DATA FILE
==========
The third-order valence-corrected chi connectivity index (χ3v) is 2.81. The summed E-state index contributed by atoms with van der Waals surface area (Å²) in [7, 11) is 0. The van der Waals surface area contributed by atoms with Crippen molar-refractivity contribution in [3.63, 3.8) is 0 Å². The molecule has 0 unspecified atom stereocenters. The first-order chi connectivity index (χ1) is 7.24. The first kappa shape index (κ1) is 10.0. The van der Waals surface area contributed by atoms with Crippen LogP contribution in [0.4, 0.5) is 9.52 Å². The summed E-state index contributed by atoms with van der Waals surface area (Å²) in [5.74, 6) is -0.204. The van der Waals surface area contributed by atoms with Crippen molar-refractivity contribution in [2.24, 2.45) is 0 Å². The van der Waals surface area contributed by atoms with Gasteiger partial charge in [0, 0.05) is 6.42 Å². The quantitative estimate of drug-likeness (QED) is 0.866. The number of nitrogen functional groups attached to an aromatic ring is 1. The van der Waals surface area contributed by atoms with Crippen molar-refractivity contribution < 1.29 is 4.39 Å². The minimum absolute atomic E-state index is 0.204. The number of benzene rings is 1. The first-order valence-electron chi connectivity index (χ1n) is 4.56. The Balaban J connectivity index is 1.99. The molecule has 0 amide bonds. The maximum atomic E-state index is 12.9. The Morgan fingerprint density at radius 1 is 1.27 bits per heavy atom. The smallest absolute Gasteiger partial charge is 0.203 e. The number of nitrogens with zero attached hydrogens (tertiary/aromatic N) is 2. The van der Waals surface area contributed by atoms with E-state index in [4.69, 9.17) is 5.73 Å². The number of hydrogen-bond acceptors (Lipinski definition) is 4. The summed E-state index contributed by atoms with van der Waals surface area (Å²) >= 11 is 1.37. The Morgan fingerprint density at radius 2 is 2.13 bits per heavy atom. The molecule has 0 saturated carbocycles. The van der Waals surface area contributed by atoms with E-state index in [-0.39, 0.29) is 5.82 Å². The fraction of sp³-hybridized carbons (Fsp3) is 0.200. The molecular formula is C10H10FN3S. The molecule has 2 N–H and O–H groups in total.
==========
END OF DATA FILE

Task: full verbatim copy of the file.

The third-order valence-corrected chi connectivity index (χ3v) is 2.81. The summed E-state index contributed by atoms with van der Waals surface area (Å²) in [7, 11) is 0. The van der Waals surface area contributed by atoms with Crippen molar-refractivity contribution in [3.63, 3.8) is 0 Å². The molecule has 0 unspecified atom stereocenters. The first-order chi connectivity index (χ1) is 7.24. The first kappa shape index (κ1) is 10.0. The van der Waals surface area contributed by atoms with Crippen LogP contribution in [0.4, 0.5) is 9.52 Å². The summed E-state index contributed by atoms with van der Waals surface area (Å²) in [5.74, 6) is -0.204. The van der Waals surface area contributed by atoms with Crippen molar-refractivity contribution in [2.24, 2.45) is 0 Å². The van der Waals surface area contributed by atoms with Gasteiger partial charge in [0, 0.05) is 6.42 Å². The quantitative estimate of drug-likeness (QED) is 0.866. The number of nitrogen functional groups attached to an aromatic ring is 1. The van der Waals surface area contributed by atoms with Crippen molar-refractivity contribution < 1.29 is 4.39 Å². The minimum absolute atomic E-state index is 0.204. The number of benzene rings is 1. The first-order valence-electron chi connectivity index (χ1n) is 4.56. The Balaban J connectivity index is 1.99. The molecule has 0 amide bonds. The maximum atomic E-state index is 12.9. The Morgan fingerprint density at radius 1 is 1.27 bits per heavy atom. The smallest absolute Gasteiger partial charge is 0.203 e. The number of nitrogens with zero attached hydrogens (tertiary/aromatic N) is 2. The van der Waals surface area contributed by atoms with E-state index in [4.69, 9.17) is 5.73 Å². The number of hydrogen-bond acceptors (Lipinski definition) is 4. The summed E-state index contributed by atoms with van der Waals surface area (Å²) >= 11 is 1.37. The Morgan fingerprint density at radius 2 is 2.13 bits per heavy atom. The molecule has 0 saturated carbocycles. The van der Waals surface area contributed by atoms with E-state index in [-0.39, 0.29) is 5.82 Å². The fraction of sp³-hybridized carbons (Fsp3) is 0.200. The molecular formula is C10H10FN3S. The molecule has 2 N–H and O–H groups in total.